Hospital buddy scheme to hasten patient discharge

Some of the borough's most vulnerable people will soon benefit from a voluntary service to help them home from hospital.

By The Newsroom
Friday, 29th December 2017, 2:05 pm
Updated Friday, 29th December 2017, 3:10 pm
Wigan Infirmary
Wigan Infirmary

Wigan Council is offering a £300,000 funding boost for co-ordinators of the Home Safe- Simple Discharge programme, which will run with help from Wigan Infirmary.

Scheme providers will identify and organise volunteers to be “hospital discharge buddies” for people chosen by the hospital as ideal candidates to benefit from support to return home safely.

Jo Willmott, council assistant director for provider management, said: “We have listened to patients and carers who have told us that returning home from hospital can be a difficult experience for some people, particularly if they live alone. We are therefore funding the Home Safe service which will offer invaluable support for people with low level needs to help them settle into their home and feel more connected to their local community.

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“Discharge buddies will help people get home from hospital and sort out practical things like heating and food for the first few days. For some people this informal support may last up to six weeks.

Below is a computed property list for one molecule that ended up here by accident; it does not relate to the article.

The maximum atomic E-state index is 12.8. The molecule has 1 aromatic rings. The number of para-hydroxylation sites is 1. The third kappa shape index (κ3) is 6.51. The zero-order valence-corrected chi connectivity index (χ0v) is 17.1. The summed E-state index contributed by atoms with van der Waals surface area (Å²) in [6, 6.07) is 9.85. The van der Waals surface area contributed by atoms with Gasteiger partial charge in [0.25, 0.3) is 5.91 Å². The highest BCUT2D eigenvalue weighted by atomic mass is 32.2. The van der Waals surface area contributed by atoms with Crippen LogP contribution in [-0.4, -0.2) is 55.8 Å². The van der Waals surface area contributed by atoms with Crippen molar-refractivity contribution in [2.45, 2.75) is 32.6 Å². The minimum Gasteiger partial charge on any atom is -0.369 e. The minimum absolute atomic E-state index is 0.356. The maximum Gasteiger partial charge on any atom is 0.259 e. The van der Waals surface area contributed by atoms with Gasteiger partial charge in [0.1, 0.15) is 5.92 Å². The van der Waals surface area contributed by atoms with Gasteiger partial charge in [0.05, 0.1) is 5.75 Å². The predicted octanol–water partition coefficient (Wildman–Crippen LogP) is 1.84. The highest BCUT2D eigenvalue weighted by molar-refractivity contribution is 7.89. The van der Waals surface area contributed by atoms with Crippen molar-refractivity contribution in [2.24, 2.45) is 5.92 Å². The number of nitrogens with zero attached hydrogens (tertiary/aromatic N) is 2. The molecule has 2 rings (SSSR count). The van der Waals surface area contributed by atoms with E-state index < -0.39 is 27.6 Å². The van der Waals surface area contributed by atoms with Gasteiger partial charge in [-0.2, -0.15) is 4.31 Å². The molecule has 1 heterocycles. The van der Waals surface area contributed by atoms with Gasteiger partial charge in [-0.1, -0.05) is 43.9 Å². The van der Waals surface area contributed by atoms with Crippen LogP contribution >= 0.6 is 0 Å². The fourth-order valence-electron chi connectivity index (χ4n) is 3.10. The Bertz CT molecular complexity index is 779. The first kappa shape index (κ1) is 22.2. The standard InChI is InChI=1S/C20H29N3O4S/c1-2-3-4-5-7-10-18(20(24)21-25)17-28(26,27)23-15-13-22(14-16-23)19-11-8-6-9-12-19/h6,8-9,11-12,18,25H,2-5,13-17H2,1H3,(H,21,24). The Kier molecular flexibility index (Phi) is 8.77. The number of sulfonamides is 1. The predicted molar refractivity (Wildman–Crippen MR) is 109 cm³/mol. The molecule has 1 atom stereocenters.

“The aim of the service is to help people to remain independent in their own homes and reduce pressures on the NHS.”

An integrated discharge hub was opened at the infirmary last August, acting as a solution to the bed blocking crisis.

The team, made up of representatives from WWL Trust, Wigan Clinical Commissioning Group (CCG), Bridgewater Community Healthcare NHS Trust, Wigan Council and the Brick Project, is to try to reduce the number of patients who have completed their medical treatment, and are ready to be discharged.

Wigan CCG chairman Dr Tim Dalton said: “Being discharged from hospital can be overwhelming for patients and their families and this can sometimes lead to patients staying in hospital longer than they need to from a purely medical perspective.

“But we know that recovery often happens best when people are at home so it is great to have services that give patients and their families and carers the confidence and capability to leave hospital.

“Making sure that patients can leave hospital when they are medically ready means that we can use the doctors’ and nurses’ time and the beds to best effect for those who need them most. It also helps keep the flow of patients through the hospital, which should mean that more patients are seen within four hours at A&E.”